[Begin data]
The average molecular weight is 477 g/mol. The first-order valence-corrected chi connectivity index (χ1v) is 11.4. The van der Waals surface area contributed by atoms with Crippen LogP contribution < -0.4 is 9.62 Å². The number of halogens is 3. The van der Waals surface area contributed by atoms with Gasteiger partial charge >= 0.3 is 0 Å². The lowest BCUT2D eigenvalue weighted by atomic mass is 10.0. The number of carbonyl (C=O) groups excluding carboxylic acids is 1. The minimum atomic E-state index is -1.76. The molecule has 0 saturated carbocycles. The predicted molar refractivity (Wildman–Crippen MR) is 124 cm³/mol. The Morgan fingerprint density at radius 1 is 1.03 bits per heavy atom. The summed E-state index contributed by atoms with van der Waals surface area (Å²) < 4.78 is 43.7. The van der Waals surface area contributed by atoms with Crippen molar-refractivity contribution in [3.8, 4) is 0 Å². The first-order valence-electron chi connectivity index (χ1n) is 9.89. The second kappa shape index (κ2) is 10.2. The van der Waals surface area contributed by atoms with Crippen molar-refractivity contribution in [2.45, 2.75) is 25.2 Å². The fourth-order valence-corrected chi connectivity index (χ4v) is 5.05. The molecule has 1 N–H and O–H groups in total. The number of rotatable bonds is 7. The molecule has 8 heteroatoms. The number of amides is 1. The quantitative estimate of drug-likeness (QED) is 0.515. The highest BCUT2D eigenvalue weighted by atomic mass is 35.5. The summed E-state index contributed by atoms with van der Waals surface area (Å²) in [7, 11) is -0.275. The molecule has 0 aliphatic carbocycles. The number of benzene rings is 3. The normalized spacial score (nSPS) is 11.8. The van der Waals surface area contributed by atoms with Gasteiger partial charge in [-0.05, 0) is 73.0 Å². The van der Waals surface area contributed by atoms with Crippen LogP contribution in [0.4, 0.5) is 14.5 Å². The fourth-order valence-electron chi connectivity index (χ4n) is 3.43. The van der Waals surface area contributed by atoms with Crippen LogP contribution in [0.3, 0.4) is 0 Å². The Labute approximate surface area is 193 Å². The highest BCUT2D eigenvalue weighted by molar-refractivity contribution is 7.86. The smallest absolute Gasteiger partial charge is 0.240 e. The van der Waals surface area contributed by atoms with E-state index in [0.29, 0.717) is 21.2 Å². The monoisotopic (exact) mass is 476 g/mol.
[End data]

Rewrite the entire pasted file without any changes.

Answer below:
The average molecular weight is 477 g/mol. The first-order valence-corrected chi connectivity index (χ1v) is 11.4. The van der Waals surface area contributed by atoms with Crippen LogP contribution < -0.4 is 9.62 Å². The number of halogens is 3. The van der Waals surface area contributed by atoms with Gasteiger partial charge >= 0.3 is 0 Å². The lowest BCUT2D eigenvalue weighted by atomic mass is 10.0. The number of carbonyl (C=O) groups excluding carboxylic acids is 1. The minimum atomic E-state index is -1.76. The molecule has 0 saturated carbocycles. The predicted molar refractivity (Wildman–Crippen MR) is 124 cm³/mol. The Morgan fingerprint density at radius 1 is 1.03 bits per heavy atom. The summed E-state index contributed by atoms with van der Waals surface area (Å²) < 4.78 is 43.7. The van der Waals surface area contributed by atoms with Crippen molar-refractivity contribution in [3.8, 4) is 0 Å². The first-order valence-electron chi connectivity index (χ1n) is 9.89. The second kappa shape index (κ2) is 10.2. The van der Waals surface area contributed by atoms with Crippen molar-refractivity contribution in [2.45, 2.75) is 25.2 Å². The fourth-order valence-corrected chi connectivity index (χ4v) is 5.05. The molecule has 1 N–H and O–H groups in total. The number of rotatable bonds is 7. The molecule has 8 heteroatoms. The number of amides is 1. The quantitative estimate of drug-likeness (QED) is 0.515. The highest BCUT2D eigenvalue weighted by atomic mass is 35.5. The summed E-state index contributed by atoms with van der Waals surface area (Å²) in [7, 11) is -0.275. The molecule has 0 aliphatic carbocycles. The number of benzene rings is 3. The normalized spacial score (nSPS) is 11.8. The van der Waals surface area contributed by atoms with Gasteiger partial charge in [-0.05, 0) is 73.0 Å². The van der Waals surface area contributed by atoms with Crippen LogP contribution in [0.4, 0.5) is 14.5 Å². The fourth-order valence-electron chi connectivity index (χ4n) is 3.43. The van der Waals surface area contributed by atoms with Crippen LogP contribution in [0.3, 0.4) is 0 Å². The Labute approximate surface area is 193 Å². The highest BCUT2D eigenvalue weighted by molar-refractivity contribution is 7.86. The smallest absolute Gasteiger partial charge is 0.240 e. The van der Waals surface area contributed by atoms with E-state index in [0.29, 0.717) is 21.2 Å². The monoisotopic (exact) mass is 476 g/mol.